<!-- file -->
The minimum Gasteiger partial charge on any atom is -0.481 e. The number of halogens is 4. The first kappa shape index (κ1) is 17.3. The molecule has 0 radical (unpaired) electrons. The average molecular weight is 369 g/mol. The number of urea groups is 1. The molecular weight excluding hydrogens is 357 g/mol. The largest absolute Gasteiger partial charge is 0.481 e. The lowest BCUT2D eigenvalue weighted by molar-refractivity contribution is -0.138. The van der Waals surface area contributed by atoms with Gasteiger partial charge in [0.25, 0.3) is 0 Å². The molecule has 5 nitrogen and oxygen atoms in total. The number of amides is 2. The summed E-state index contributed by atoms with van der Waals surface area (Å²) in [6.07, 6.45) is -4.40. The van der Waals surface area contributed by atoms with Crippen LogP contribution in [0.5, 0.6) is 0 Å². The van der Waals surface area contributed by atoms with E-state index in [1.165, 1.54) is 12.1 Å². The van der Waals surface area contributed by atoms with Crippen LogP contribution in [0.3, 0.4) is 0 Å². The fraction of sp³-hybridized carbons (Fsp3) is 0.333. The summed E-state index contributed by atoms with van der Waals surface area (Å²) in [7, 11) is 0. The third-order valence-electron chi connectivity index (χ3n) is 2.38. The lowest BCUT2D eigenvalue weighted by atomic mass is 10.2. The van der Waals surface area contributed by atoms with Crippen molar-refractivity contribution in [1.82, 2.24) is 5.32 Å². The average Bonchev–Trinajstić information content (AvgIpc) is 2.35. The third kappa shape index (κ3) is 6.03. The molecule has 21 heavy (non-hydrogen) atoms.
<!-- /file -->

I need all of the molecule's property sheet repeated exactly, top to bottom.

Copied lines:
The minimum Gasteiger partial charge on any atom is -0.481 e. The number of halogens is 4. The first kappa shape index (κ1) is 17.3. The molecule has 0 radical (unpaired) electrons. The average molecular weight is 369 g/mol. The number of urea groups is 1. The molecular weight excluding hydrogens is 357 g/mol. The largest absolute Gasteiger partial charge is 0.481 e. The lowest BCUT2D eigenvalue weighted by molar-refractivity contribution is -0.138. The van der Waals surface area contributed by atoms with Gasteiger partial charge in [0.25, 0.3) is 0 Å². The molecule has 5 nitrogen and oxygen atoms in total. The number of amides is 2. The summed E-state index contributed by atoms with van der Waals surface area (Å²) in [6.07, 6.45) is -4.40. The van der Waals surface area contributed by atoms with Crippen LogP contribution in [0.5, 0.6) is 0 Å². The van der Waals surface area contributed by atoms with E-state index in [1.165, 1.54) is 12.1 Å². The van der Waals surface area contributed by atoms with Crippen LogP contribution in [0.3, 0.4) is 0 Å². The fraction of sp³-hybridized carbons (Fsp3) is 0.333. The summed E-state index contributed by atoms with van der Waals surface area (Å²) in [7, 11) is 0. The third-order valence-electron chi connectivity index (χ3n) is 2.38. The lowest BCUT2D eigenvalue weighted by atomic mass is 10.2. The van der Waals surface area contributed by atoms with Crippen molar-refractivity contribution in [1.82, 2.24) is 5.32 Å². The average Bonchev–Trinajstić information content (AvgIpc) is 2.35. The third kappa shape index (κ3) is 6.03. The molecule has 21 heavy (non-hydrogen) atoms.